further attenuate high frequency noise present in
application boards. The supply voltage (VDD) must be
maintained in the 2.7V to 5.5V range for specified
operation.

Page 13, Datasheet Entitled: 12-Bit Digital-to-Analog Converter with EEPROM Memory
in SOT-23-6

## MCP4725 Module and Arduino Wiring Diagram

The wiring diagram above shows how easy it is to connect the MCP4725 module to Arduino. First, connect the VCC of the module to the 5V pin of the Arduino board. If you want, you may also power the module using the 3V3 (3.3V) pin. In this case, the module will use the 3.3V as the voltage reference for its measurement instead of 5 volts. Then, connect the GND terminal of MCP4725 to the corresponding GND terminal of the Arduino board.

Second, connect the SDA and the SCL pins of the MCP4725 module to Arduino’s D4 and D5 respectively. This is because, D4 is Arduino’s SDA pin and D5 is its SCL pin.

Finally, if you want to monitor the DAC output voltage using a voltmeter, connect the OUT terminal to the positive terminal of a voltmeter and the GND terminal to the negative terminal of the voltmeter. But if you want to simply use the Arduino to measure the output voltage from the DAC, then connect the OUT terminal to the A0 terminal on the Arduino board. Or, you may use any of the other free analog inputs (A1, A2, or A3).

## Arduino Library for MCP4725 DAC Module

### How to Install the MCP4725 Library

Before we can use the MCP4725 module, we need to install the library files for Arduino. To install the library files, use the Library Manager that is available on the Tools -> Manage Libraries. You can find this on the main menu of the Arduino IDE.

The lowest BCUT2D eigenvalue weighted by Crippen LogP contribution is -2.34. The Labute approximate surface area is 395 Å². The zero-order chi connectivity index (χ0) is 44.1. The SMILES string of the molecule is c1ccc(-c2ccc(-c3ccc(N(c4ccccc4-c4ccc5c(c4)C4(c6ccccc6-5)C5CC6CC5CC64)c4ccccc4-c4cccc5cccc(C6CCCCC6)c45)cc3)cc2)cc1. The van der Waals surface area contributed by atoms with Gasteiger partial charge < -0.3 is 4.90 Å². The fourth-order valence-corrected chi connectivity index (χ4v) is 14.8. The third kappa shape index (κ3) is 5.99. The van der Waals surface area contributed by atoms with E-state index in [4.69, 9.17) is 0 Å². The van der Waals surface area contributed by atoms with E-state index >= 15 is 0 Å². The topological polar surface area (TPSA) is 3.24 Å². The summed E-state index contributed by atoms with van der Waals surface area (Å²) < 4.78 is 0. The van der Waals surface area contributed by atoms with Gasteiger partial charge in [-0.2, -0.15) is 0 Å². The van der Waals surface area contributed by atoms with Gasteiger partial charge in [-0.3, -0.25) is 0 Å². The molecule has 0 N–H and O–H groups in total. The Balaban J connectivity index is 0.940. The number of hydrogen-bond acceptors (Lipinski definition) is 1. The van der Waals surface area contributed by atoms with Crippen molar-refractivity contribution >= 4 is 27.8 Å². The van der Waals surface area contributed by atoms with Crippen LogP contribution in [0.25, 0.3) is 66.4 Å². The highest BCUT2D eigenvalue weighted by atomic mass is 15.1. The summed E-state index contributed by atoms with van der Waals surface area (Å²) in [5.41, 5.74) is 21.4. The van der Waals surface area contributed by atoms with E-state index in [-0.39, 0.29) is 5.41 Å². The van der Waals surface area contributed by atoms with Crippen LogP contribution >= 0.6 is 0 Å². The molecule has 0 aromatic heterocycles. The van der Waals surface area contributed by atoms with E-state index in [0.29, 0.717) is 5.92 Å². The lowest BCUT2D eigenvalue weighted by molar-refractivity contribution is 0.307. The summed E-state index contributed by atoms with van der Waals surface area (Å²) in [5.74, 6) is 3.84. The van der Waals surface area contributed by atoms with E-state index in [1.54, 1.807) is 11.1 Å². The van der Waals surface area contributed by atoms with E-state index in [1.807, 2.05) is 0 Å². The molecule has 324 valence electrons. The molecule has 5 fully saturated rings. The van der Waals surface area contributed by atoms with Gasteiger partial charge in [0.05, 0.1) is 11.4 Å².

### Adafruit Library Versus Rob Tillaart Library

Arduino IDE comes with two libraries for the MCP4725 module. One is from Adafruit and the other one is from Rob Tillaart. The Adafruit library version has a very small set off procedures. As a matter of fact, the Adafruit library has only a class constructor, an initialization, and a write procedure. No more, no less. Below is an excerpt from the Adafruit MCP4725 library header file. It shows the three (3) procedures. First is the Adafruit_MCP4725(). Second, the begin() procedure. And lastly, the setVoltage() procedure.

The other MCP4725 library, the one from Rob Tillaart has many additional useful procedures. Shown below is the excerpt from the header file showing the different methods available.

## Sample Sketch for Using MCP4725 Module

For simplicity, we will use the Adafruit library for the MCP4725. To use the library, first, we need to reference the library files in our sketch.

Then create an object or an instance of the Adafruit_MCP4725 class. You may use any name you want for the object name. In this case, I am using “myDAC”.